Centerville Mobile Estates has been home for Dennis Tireman, an army veteran, for nearly half a century. His home was paid for and life was good in the Davis County community at 555 N 400 W, near Interstate 15.
Casey Nielsen, who has lived at the trailer park for six years, also owns his home free and clear, and put $10,000 into fixing it up. “It’s a nice little home for me,” he said. “This has been my haven.”
A newer resident, Jennifer Pace, a single mother of two, spent two months and more than $15,000 renovating a double-wide she bought in April 2019. She felt good about the location (her parents live a block away and her grandparents also live in Centerville) and the $250 monthly rent for her space at the park.
Even when she and the other residents received a written notice on their doors that rent was going up, Pace was still happy she had moved to the park because of a sentence at the bottom of the paper saying, “we look forward to having you here for many more years.”
“We felt good about our choice then,” Pace said.
But last March, the 45 households received letters from Centerville Mobile Estates saying the land had been sold and they had nine months to vacate. The buyer, CW Land Co., a Centerville-based company, had contracted to buy the 6.6-acre site and plans to build a development that includes duplexes, townhomes, racquetball and tennis courts and green space.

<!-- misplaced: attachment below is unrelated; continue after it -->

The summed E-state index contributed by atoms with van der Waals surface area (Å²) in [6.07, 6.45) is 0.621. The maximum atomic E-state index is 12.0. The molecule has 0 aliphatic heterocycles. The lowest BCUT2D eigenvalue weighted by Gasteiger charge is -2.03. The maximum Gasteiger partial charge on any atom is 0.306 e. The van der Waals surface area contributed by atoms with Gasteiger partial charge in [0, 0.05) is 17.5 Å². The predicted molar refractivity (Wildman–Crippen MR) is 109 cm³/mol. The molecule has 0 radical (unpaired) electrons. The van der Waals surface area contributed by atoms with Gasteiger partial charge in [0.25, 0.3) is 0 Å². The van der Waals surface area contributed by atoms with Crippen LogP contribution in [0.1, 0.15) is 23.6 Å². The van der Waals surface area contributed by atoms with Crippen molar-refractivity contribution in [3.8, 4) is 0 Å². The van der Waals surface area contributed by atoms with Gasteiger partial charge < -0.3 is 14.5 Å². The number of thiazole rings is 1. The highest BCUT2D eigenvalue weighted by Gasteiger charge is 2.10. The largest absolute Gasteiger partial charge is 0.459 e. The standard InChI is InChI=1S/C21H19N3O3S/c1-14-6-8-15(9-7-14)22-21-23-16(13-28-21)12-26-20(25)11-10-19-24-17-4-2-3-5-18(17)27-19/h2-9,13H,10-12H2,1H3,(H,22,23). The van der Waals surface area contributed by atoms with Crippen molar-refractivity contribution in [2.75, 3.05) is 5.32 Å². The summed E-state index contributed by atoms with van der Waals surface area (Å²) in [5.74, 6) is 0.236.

The residents have until Jan. 4, 2021, to leave. CW Land offered $2,000 to those who vacated the property by October 15.
Many residents say a few thousand dollars is not nearly enough to cover relocation costs. Trailers can be expensive to relocate and many residents say a few thousand dollars is not nearly enough to cover relocation costs. In addition, mobile homes manufactured before June 15, 1976, do not meet federal Housing and Urban Development Department standards so other trailer parks will not accept them.
Adding to the residents’ stress are the COVID-19 pandemic and the economic downturn, which caused some to lose their jobs.
Some residents hoped Centerville would intervene, but the city doesn’t have any jurisdiction over a private sale or development plans as long as the owners comply with zoning and building regulations, according to Cory Snyder, community development director. In July, residents protested outside CW offices, demanding that the sale be called off.
“All of these trailers are too old to be moved, so pretty much they are taking our homes from us and giving us $2,000,” Pace said.
She added that there are veterans, elderly people and single mothers “who can’t afford to live in Centerville, let alone anywhere, on their incomes right now. Some have already moved out and some are still wondering what to do. We don’t believe that CW is going to compensate us for what our trailers are appraised for.”
For a short time, it looked like the residents might get a reprieve. Rulon Harrison, one of the siblings who owned the park, said he had not given permission for the sale and was concerned about what would happen to the residents. The Centerville Mobile Estates LLC owners, and CW Land representatives, held a mediation a few days after the protest to resolve the dispute.